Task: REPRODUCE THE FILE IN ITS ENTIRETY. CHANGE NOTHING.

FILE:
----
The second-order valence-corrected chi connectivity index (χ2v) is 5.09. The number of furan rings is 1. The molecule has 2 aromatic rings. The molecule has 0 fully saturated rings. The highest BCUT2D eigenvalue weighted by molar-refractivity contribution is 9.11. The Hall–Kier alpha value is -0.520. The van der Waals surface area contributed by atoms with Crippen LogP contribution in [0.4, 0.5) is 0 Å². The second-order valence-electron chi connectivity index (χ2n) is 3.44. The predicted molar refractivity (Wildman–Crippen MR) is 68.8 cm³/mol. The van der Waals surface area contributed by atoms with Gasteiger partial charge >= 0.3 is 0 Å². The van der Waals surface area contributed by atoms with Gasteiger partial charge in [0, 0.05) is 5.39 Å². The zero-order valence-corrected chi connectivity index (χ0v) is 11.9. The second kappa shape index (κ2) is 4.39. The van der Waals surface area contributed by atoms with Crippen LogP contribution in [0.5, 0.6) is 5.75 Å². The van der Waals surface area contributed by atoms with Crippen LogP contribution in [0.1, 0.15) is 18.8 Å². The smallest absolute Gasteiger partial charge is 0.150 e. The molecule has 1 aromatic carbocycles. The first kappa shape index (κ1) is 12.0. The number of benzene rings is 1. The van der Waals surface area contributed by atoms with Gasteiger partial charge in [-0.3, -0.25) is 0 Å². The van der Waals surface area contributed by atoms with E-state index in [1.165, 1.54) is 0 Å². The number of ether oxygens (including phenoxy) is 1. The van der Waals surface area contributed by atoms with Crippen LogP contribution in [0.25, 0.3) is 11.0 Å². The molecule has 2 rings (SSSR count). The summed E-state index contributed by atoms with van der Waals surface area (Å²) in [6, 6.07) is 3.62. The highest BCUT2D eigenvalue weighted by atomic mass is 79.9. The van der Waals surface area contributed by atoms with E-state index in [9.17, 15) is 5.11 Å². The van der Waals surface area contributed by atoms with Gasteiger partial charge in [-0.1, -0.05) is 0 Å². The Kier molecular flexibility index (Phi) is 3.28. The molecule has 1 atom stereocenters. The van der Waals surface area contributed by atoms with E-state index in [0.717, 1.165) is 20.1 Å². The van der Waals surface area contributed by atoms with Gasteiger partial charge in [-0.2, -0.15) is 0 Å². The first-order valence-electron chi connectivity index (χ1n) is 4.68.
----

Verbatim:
The second-order valence-corrected chi connectivity index (χ2v) is 5.09. The number of furan rings is 1. The molecule has 2 aromatic rings. The molecule has 0 fully saturated rings. The highest BCUT2D eigenvalue weighted by molar-refractivity contribution is 9.11. The Hall–Kier alpha value is -0.520. The van der Waals surface area contributed by atoms with Crippen LogP contribution in [0.4, 0.5) is 0 Å². The second-order valence-electron chi connectivity index (χ2n) is 3.44. The predicted molar refractivity (Wildman–Crippen MR) is 68.8 cm³/mol. The van der Waals surface area contributed by atoms with Gasteiger partial charge >= 0.3 is 0 Å². The van der Waals surface area contributed by atoms with Gasteiger partial charge in [0, 0.05) is 5.39 Å². The zero-order valence-corrected chi connectivity index (χ0v) is 11.9. The second kappa shape index (κ2) is 4.39. The van der Waals surface area contributed by atoms with Crippen LogP contribution in [0.5, 0.6) is 5.75 Å². The van der Waals surface area contributed by atoms with Crippen LogP contribution in [0.1, 0.15) is 18.8 Å². The smallest absolute Gasteiger partial charge is 0.150 e. The molecule has 1 aromatic carbocycles. The first kappa shape index (κ1) is 12.0. The number of benzene rings is 1. The van der Waals surface area contributed by atoms with Gasteiger partial charge in [-0.3, -0.25) is 0 Å². The van der Waals surface area contributed by atoms with E-state index in [1.165, 1.54) is 0 Å². The number of ether oxygens (including phenoxy) is 1. The van der Waals surface area contributed by atoms with Crippen LogP contribution in [0.25, 0.3) is 11.0 Å². The molecule has 2 rings (SSSR count). The summed E-state index contributed by atoms with van der Waals surface area (Å²) in [6, 6.07) is 3.62. The highest BCUT2D eigenvalue weighted by atomic mass is 79.9. The van der Waals surface area contributed by atoms with E-state index in [9.17, 15) is 5.11 Å². The van der Waals surface area contributed by atoms with Gasteiger partial charge in [-0.1, -0.05) is 0 Å². The Kier molecular flexibility index (Phi) is 3.28. The molecule has 1 atom stereocenters. The van der Waals surface area contributed by atoms with E-state index in [0.717, 1.165) is 20.1 Å². The van der Waals surface area contributed by atoms with Gasteiger partial charge in [-0.2, -0.15) is 0 Å². The first-order valence-electron chi connectivity index (χ1n) is 4.68.